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butane(byo͞o`tān), C4H10, gaseous alkanealkane
, any of a group of aliphatic hydrocarbons whose molecules contain only single bonds (see chemical bond). Alkanes have the general chemical formula CnH2n+2.
..... Click the link for more information. , a hydrocarbon that is obtained from natural gas or by refining petroleum. It can be liquefied at room temperature by compression. There are two structural isomersisomer
, in chemistry, one of two or more compounds having the same molecular formula but different structures (arrangements of atoms in the molecule). Isomerism is the occurrence of such compounds. Isomerism was first recognized by J. J. Berzelius in 1827.
..... Click the link for more information. of butane. In normal butane, or n-butane, the four carbon atoms are joined in a continuous, unbranched chain; in isobutane, or 2-methylpropane, three of the carbon atoms are joined to the fourth by single bonds, resulting in a branched structure. The two isomers differ in certain of their chemical and physical properties, e.g., liquid n-butane has a higher boiling point (−0.6°C;) at atmospheric pressure than that of liquid isobutane (−10.2°C;).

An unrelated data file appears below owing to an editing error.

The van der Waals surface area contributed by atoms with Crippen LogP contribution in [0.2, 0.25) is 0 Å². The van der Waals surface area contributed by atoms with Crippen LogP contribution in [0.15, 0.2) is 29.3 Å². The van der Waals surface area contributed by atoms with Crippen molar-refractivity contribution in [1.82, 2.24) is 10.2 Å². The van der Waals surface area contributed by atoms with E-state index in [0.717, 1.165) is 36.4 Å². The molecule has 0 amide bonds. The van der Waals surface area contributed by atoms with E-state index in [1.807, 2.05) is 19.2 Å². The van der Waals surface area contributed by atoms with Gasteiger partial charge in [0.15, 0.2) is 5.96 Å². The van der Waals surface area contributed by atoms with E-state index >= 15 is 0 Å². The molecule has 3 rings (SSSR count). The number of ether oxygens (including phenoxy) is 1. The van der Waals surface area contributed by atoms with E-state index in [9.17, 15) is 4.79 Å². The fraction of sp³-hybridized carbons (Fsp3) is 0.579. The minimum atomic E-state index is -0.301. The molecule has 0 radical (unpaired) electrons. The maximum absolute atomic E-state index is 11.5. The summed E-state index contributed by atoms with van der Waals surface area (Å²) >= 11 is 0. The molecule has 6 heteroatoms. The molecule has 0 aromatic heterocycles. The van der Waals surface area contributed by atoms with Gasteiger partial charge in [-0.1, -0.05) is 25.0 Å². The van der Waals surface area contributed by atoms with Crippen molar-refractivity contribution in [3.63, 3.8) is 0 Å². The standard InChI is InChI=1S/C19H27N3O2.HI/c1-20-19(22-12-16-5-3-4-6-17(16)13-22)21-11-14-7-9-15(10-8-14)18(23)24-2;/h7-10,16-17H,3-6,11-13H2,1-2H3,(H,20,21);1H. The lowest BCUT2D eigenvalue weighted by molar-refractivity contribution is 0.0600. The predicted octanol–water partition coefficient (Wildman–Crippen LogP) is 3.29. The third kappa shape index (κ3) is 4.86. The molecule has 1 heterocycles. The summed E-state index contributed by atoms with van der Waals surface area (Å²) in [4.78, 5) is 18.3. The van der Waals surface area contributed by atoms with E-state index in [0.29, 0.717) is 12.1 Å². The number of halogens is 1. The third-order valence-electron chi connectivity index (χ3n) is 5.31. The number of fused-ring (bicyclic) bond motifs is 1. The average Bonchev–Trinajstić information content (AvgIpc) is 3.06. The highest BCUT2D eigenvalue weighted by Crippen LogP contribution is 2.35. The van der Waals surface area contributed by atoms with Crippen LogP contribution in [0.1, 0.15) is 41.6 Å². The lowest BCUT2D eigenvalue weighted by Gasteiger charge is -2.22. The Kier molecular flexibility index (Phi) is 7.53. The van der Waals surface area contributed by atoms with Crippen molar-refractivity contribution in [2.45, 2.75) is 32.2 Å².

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C4H10 An alkane of which there are two isomers, n and isobutane; occurs in natural gas and is produced by cracking petroleum.
McGraw-Hill Dictionary of Scientific & Technical Terms, 6E, Copyright © 2003 by The McGraw-Hill Companies, Inc.
a colourless flammable gaseous alkane that exists in two isomeric forms, both of which occur in natural gas. The stable isomer, n-butane, is used mainly in the manufacture of rubber and fuels (such as Calor Gas). Formula: C4H10
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